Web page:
The new research reveals how gastrointestinal problems can be triggered by the same gene mutations associated with autism, and a striking mouse study has demonstrated how a fecal transplant from humans with autism can promote autism-like behaviors in the animals.
One of the more intriguing areas of microbiome research is the growing connection between gut bacteria and autism. Several recent, albeit small, studies have revealed behavioral and psychological symptoms of autism in children can be improved using fecal transplants from healthy subjects. Exactly how the microbiome could be influencing autism symptoms is still unclear but one new study, led by researchers from Caltech, has strengthened this intriguing gut-brain hypothesis.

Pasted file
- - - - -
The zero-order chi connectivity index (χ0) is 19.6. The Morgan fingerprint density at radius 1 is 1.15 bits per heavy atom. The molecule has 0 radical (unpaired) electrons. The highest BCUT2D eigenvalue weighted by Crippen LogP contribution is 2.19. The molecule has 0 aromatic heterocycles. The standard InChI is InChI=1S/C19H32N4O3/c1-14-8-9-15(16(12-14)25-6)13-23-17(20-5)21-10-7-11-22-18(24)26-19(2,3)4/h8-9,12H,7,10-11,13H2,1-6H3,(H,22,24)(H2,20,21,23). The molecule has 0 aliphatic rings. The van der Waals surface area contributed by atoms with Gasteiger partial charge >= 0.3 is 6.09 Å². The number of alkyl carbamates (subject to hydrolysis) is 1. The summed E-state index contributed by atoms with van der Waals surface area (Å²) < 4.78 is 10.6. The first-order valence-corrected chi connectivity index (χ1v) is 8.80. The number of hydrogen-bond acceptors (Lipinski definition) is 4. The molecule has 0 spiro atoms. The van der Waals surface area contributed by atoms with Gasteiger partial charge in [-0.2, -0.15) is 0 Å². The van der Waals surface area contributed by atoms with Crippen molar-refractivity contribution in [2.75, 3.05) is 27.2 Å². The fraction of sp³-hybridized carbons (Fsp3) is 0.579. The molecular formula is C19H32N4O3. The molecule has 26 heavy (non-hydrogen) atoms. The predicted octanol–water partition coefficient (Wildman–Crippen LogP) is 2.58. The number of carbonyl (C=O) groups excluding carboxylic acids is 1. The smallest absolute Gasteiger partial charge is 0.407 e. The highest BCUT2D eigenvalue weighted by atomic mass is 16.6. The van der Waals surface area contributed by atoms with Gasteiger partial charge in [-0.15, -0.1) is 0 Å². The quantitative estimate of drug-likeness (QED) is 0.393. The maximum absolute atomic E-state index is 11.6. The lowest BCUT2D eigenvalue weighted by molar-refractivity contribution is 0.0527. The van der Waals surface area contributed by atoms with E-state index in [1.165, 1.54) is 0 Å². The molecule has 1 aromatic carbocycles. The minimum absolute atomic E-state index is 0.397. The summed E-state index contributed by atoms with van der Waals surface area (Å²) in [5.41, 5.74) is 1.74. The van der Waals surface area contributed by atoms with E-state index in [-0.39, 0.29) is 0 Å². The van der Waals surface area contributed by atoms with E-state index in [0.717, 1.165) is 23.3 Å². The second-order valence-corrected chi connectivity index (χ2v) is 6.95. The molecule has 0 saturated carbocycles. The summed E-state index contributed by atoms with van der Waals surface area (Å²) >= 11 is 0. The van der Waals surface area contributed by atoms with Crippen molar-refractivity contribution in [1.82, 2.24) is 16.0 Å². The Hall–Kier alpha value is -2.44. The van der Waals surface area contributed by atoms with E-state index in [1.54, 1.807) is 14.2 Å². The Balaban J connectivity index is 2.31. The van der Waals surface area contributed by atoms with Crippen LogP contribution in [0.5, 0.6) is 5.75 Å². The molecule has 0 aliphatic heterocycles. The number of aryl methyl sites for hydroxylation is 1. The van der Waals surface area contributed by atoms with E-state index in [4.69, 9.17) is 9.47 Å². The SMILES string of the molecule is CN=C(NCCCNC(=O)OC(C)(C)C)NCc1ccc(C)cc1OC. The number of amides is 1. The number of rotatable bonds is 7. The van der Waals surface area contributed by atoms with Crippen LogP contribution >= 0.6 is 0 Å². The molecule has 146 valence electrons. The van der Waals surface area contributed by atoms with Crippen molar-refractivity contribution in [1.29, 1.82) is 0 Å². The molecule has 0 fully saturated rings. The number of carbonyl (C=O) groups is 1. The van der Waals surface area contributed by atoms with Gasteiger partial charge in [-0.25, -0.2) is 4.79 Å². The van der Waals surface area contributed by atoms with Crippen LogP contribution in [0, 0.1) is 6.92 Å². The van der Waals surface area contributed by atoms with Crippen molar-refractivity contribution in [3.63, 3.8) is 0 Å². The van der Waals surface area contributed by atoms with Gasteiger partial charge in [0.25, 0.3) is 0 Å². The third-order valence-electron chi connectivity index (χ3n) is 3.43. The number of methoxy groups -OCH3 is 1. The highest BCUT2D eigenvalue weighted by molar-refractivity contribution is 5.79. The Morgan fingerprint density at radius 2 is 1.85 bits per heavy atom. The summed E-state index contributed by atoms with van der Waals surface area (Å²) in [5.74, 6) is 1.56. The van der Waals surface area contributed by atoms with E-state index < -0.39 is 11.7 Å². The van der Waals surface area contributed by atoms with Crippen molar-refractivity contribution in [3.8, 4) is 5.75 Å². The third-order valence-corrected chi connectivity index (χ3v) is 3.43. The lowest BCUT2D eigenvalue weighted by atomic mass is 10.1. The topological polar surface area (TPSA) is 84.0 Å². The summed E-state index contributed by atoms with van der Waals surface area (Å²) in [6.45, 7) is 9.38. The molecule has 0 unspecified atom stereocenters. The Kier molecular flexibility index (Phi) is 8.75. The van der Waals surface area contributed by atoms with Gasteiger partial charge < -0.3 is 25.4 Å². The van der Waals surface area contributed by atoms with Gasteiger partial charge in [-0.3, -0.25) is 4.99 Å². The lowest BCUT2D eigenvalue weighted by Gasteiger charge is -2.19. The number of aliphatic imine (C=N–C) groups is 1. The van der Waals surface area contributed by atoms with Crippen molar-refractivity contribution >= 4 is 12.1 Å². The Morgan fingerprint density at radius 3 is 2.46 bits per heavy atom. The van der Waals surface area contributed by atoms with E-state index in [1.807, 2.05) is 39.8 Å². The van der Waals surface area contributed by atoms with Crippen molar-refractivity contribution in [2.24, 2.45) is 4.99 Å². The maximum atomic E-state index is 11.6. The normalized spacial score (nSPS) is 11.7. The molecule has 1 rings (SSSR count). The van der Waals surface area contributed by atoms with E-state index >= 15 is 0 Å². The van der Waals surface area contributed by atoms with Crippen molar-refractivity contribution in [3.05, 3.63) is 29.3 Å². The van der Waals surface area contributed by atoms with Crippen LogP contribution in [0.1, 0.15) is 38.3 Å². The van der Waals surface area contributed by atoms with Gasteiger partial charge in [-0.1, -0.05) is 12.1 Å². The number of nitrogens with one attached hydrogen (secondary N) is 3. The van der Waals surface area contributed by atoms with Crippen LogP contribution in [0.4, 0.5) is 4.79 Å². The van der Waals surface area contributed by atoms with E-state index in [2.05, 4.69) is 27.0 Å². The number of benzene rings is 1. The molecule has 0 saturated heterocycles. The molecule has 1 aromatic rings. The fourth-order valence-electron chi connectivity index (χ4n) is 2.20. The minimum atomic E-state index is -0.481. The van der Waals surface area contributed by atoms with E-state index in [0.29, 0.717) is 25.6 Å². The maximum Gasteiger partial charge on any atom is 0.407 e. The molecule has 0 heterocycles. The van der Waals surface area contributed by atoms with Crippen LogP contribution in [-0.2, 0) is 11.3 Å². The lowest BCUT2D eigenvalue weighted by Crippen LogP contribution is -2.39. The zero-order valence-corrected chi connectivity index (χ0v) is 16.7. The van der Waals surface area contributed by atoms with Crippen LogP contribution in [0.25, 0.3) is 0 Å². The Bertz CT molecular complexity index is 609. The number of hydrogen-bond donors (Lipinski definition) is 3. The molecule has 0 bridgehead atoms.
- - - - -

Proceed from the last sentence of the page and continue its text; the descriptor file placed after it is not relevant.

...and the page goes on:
The research began by taking microbiome samples from human subjects, both with and without autism, which were then transplanted into germ-free mice. The results were striking, with the animals receiving gut bacteria from human subjects with autism displaying hallmark autistic behaviors such as decreased social interactions and increased repetitive behaviors. The mice administered with gut bacteria from non-autistic human donors did not display these behavioral symptoms.